The role of Krüppel-Like factor 2 in mediating the atheroprotective functions of pulsatile laminar flow in vascular endothelium
- Author(s): Young, Angela Chien-hsin;
- et al.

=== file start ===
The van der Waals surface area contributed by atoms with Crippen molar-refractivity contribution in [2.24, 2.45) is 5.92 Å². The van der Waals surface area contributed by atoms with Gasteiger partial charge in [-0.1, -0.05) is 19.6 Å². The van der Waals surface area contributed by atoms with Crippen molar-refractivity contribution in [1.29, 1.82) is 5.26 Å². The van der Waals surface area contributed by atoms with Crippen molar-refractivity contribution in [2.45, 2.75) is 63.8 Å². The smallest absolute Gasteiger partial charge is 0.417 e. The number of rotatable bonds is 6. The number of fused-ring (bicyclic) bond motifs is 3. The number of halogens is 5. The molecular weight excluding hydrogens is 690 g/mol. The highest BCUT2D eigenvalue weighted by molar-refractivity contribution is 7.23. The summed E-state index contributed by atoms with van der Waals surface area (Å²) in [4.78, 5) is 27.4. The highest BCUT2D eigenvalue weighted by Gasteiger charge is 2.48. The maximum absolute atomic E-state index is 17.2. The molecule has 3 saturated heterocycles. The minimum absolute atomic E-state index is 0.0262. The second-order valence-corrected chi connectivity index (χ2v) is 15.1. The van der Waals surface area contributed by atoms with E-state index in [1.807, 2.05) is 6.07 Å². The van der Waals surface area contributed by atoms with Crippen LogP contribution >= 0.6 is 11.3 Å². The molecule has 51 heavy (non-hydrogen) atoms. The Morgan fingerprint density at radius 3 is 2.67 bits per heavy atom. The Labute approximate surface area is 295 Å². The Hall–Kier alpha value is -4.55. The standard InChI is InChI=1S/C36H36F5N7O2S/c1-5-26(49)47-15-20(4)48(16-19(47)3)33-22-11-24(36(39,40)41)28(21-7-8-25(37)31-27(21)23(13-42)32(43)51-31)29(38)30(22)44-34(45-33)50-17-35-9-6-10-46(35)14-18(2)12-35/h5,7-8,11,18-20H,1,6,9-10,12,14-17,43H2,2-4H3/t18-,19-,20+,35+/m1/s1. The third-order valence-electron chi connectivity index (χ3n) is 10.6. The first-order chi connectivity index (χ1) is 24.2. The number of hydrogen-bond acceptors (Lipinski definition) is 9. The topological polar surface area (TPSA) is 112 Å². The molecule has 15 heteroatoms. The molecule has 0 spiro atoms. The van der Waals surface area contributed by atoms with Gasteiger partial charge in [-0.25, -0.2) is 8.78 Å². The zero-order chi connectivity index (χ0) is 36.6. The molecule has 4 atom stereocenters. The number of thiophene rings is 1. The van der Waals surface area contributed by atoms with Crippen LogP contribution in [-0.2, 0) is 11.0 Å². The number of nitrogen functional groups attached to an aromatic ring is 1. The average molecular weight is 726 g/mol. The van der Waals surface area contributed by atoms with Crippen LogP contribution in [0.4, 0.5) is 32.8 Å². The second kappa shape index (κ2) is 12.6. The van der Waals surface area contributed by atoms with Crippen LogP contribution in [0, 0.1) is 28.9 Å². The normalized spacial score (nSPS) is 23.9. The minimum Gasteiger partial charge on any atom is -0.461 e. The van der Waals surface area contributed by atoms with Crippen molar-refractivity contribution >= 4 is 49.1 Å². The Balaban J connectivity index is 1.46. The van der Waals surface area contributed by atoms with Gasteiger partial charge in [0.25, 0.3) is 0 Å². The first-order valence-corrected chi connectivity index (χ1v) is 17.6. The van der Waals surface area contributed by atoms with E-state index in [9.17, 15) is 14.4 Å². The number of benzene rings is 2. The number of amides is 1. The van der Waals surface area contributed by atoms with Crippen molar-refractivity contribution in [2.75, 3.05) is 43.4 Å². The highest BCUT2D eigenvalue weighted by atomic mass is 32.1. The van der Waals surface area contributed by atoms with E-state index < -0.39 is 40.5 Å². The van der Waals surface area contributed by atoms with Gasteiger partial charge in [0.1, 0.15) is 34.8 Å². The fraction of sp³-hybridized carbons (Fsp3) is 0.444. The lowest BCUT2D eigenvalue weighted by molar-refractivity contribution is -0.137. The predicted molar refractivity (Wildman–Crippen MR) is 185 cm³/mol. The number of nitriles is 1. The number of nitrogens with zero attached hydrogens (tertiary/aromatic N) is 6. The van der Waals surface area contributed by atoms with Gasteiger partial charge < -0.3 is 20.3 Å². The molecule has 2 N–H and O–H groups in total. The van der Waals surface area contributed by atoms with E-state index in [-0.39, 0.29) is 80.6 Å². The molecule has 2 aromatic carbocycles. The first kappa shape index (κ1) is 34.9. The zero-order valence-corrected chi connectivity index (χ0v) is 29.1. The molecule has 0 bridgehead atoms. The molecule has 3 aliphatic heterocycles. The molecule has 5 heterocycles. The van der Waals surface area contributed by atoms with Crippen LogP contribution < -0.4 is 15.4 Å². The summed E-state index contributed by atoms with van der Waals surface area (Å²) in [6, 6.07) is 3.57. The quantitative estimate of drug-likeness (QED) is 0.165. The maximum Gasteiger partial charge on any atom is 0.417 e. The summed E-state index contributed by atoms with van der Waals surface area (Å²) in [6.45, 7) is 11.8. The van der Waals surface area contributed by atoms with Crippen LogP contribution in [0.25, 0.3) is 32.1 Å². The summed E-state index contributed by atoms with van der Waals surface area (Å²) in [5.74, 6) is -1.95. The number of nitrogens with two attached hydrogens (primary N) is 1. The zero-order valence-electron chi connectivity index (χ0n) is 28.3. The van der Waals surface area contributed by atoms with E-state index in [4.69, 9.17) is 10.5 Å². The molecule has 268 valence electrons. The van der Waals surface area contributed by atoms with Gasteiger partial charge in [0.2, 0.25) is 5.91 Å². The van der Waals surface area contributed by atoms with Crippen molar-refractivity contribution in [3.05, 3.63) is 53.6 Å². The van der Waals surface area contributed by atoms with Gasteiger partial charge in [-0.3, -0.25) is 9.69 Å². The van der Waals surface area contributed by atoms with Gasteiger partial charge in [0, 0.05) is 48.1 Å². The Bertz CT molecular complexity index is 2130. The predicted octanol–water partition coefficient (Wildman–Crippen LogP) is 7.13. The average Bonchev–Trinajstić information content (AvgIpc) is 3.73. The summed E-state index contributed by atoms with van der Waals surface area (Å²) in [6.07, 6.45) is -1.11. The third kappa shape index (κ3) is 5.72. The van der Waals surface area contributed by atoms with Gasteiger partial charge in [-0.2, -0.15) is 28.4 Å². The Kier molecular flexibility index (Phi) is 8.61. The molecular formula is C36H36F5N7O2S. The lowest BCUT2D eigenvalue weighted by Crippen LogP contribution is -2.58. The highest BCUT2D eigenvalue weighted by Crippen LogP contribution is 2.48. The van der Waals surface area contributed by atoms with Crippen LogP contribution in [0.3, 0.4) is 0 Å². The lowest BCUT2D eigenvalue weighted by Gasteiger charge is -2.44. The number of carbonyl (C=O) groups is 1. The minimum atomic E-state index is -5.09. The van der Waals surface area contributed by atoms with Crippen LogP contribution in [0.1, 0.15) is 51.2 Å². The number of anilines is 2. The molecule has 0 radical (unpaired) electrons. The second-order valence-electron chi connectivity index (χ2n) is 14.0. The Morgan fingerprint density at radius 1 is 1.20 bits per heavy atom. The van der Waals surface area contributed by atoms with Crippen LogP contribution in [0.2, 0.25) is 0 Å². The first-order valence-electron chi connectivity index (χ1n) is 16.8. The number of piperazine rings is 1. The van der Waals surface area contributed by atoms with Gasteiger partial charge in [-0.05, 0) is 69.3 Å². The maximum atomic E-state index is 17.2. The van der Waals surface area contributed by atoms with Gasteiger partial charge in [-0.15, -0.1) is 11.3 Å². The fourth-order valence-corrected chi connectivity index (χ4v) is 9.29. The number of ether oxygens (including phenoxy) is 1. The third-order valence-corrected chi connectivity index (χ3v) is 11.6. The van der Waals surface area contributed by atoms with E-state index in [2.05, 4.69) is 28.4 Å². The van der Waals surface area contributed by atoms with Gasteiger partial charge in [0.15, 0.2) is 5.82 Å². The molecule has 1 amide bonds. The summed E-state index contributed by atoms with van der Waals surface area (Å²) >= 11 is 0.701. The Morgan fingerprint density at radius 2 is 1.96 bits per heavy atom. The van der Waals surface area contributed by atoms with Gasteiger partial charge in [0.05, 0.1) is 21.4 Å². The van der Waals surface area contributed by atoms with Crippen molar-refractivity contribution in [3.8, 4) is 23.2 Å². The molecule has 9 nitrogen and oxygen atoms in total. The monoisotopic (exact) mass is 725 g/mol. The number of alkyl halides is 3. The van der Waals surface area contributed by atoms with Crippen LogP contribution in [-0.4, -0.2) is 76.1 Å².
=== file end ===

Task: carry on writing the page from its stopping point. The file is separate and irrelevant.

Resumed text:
In the cardiovascular system, mechanical forces are important modulators of cell functions. Being in constant contact with blood flow, vascular endothelial cells (ECs) are sensitive to hemodynamic forces such as fluid shear stress. Cells in the straight part of the arterial tree are usually resistant to atheroma formation, while cells at vessel bifurcations are athero-prone. These differences in EC phenotype can be attributed mainly to region- specific mechanical forces, i.e., laminar high shear stress in the straight vessel versus disturbed low shear stress at bifurcation points. Among many genes and proteins that respond to fluid shear stress, KrüppelLike Factor 2 (KLF2) is a transcription factor that can be induced by laminar flow. It has been noted that KLF2 possesses several anti-thrombotic and atheroprotective characteristics similar to those of high laminar shear stress. In the current study, I focused on understanding the regulatory mechanisms of KLF2 under pulsatile laminar flow (PS), and investigated its role in the flow-mediated atheroprotective functions. AMP-activated protein kinase (AMPK) was identified as an upstream signaling molecule that regulated KLF2 induction by PS flow, and results of my collaborative studies linked AMPK to the previously known ERK5/MEF2 pathway. Our findings provided a complete mechanistic explanation of KLF2 regulation under PS flow via the AMPK/ERK5/MEF2 pathway. In order to further elucidate the role of KLF2 in the atheroprotective functions of PS flow, I used gene-silencing siRNA to block KLF2 expression and examined its effects on PS flow- mediated cell anti-proliferative and anti-inflammatory responses. My results suggested that KLF2 induction was essential in keeping ECs in a quiescent and non- inflammatory state under PS flow, thus demonstrating KLF2's role in maintaining vascular homeostasis. Our investigation has provided new insights on the mechanism of how KLF2 is regulated under the mechanical stimulation of PS flow. By manipulating the expression of KLF2, I also gain understanding of the critical role it plays in PS flow-mediated cell functions. These observations identify KLF2 as an important mechano-activated transcription factor that is necessary for the endothelium to remain in an athero-resistant state in the vasculature